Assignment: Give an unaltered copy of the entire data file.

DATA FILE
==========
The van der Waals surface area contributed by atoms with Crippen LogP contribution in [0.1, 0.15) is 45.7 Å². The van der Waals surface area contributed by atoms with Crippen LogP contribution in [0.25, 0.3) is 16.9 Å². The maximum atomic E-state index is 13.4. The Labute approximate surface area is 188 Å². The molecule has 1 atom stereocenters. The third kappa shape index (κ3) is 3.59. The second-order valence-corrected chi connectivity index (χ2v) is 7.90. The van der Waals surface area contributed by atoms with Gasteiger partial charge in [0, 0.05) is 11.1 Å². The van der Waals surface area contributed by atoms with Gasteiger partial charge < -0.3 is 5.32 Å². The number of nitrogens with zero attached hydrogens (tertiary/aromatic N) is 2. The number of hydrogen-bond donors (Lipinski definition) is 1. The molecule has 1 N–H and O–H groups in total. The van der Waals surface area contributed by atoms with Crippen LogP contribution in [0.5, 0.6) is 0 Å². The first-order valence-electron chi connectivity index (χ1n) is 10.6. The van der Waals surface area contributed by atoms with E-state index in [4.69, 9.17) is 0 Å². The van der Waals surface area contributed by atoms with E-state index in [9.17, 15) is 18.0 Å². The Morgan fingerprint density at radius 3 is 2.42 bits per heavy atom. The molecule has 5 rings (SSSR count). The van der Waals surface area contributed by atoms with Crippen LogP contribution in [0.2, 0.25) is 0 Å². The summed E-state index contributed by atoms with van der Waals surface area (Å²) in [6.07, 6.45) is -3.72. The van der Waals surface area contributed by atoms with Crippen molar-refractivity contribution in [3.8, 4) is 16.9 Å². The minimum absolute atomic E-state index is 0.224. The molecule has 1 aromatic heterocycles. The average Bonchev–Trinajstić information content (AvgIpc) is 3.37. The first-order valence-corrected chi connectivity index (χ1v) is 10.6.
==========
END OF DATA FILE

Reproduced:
The van der Waals surface area contributed by atoms with Crippen LogP contribution in [0.1, 0.15) is 45.7 Å². The van der Waals surface area contributed by atoms with Crippen LogP contribution in [0.25, 0.3) is 16.9 Å². The maximum atomic E-state index is 13.4. The Labute approximate surface area is 188 Å². The molecule has 1 atom stereocenters. The third kappa shape index (κ3) is 3.59. The second-order valence-corrected chi connectivity index (χ2v) is 7.90. The van der Waals surface area contributed by atoms with Gasteiger partial charge in [0, 0.05) is 11.1 Å². The van der Waals surface area contributed by atoms with Gasteiger partial charge < -0.3 is 5.32 Å². The number of nitrogens with zero attached hydrogens (tertiary/aromatic N) is 2. The number of hydrogen-bond donors (Lipinski definition) is 1. The molecule has 1 N–H and O–H groups in total. The van der Waals surface area contributed by atoms with Crippen LogP contribution in [0.5, 0.6) is 0 Å². The first-order valence-electron chi connectivity index (χ1n) is 10.6. The van der Waals surface area contributed by atoms with E-state index in [4.69, 9.17) is 0 Å². The van der Waals surface area contributed by atoms with E-state index in [9.17, 15) is 18.0 Å². The Morgan fingerprint density at radius 3 is 2.42 bits per heavy atom. The molecule has 5 rings (SSSR count). The van der Waals surface area contributed by atoms with Crippen LogP contribution in [0.2, 0.25) is 0 Å². The summed E-state index contributed by atoms with van der Waals surface area (Å²) in [6.07, 6.45) is -3.72. The van der Waals surface area contributed by atoms with Crippen molar-refractivity contribution in [3.8, 4) is 16.9 Å². The minimum absolute atomic E-state index is 0.224. The molecule has 1 aromatic heterocycles. The average Bonchev–Trinajstić information content (AvgIpc) is 3.37. The first-order valence-corrected chi connectivity index (χ1v) is 10.6.